Uganda’s authorities stepped up security amid plans by opposition supporters to stage protests in coming weeks, the East African nation’s police chief said.
The Activists for Change group, known as A4C, “intends to begin another spate of disruptive activities” in various cities including Kampala, Major-General Kale Kayihura, the inspector- general of police, said in an e-mailed statement today.
The A4C is “a sinister project that must be shunned, because if allowed to be implemented, it will undermine the current efforts to solve the problems of the country and plunge the country into chaos,” he said. “The police and the other security agencies will not allow that to happen.”
Protests erupted in Uganda in April and May after inflation surged to a 17-year high amid rising costs of food and fuel. At least 11 people died and more than 480 were injured in violence during the demonstrations, Catherine Ntabadde, a spokeswoman for the Uganda Red Cross, said in a phone interview today.
A4C, which backed the protests, is a “non-violent and peaceful platform to dismantle authoritarianism and build democracy in Uganda,” according to its website.
“As long as we want to hold a rally which is lawful, we shall do it because we don’t have to ask for permission from the IGP,” Mathias Mpuga, the coordinator of A4C, said in a phone interview today.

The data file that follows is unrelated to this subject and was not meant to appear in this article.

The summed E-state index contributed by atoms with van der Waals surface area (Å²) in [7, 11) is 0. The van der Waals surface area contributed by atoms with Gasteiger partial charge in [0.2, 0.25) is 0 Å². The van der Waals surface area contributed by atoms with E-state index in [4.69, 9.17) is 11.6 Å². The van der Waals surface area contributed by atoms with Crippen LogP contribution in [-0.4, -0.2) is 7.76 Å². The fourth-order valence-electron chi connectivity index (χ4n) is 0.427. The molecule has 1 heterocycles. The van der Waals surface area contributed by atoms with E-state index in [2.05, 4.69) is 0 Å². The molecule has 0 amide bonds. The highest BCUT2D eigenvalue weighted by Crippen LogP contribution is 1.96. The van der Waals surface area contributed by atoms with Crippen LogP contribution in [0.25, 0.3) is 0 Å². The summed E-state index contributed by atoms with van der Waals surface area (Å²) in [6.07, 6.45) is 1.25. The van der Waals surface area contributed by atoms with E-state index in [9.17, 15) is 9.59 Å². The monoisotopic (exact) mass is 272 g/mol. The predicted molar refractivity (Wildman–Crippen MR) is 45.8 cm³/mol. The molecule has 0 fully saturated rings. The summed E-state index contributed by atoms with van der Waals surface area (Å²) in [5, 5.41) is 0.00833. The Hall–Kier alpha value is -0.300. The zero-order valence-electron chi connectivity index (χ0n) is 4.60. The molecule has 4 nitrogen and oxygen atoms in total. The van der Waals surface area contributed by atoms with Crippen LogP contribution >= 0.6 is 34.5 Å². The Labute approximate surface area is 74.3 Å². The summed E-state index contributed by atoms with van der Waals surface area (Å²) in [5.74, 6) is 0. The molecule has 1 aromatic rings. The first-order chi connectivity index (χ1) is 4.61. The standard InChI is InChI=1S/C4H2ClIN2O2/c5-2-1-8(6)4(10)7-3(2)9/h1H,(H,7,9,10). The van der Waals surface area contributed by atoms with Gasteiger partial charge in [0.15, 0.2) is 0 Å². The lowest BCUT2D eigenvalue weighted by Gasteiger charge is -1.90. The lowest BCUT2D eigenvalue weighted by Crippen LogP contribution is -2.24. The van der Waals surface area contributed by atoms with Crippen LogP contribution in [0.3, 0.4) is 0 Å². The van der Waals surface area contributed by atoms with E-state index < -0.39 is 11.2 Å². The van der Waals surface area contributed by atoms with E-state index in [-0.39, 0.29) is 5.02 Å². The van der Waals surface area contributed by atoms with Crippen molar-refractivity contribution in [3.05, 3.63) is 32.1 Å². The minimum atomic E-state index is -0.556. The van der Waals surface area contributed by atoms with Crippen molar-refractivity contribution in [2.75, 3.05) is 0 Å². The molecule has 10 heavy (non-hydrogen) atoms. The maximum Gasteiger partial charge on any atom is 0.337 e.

Police will be deployed in Entebbe, on the outskirts of Kampala, on Sept. 29 during a municipal by-election after the authorities received information that “some groups” plan to cause violence during the vote, Kayihura said.
Extra security will also be present at a soccer match between Kenyan and Ugandan teams on Oct. 8 in Kampala, a trade fair planned for Oct. 3 through Oct. 10, and during celebrations on Oct. 9 to mark the 49th anniversary of independence from Britain, he said.
The security measures are being taken after the police received reports that Uganda has been infiltrated by “youths trained in terror tactics” in Afghanistan who plan to carry out “disruptive and destructive activities,” Kayihura said. He didn’t provide further details.
By Paul Richardson and Fred Ojambo Bloomberg.com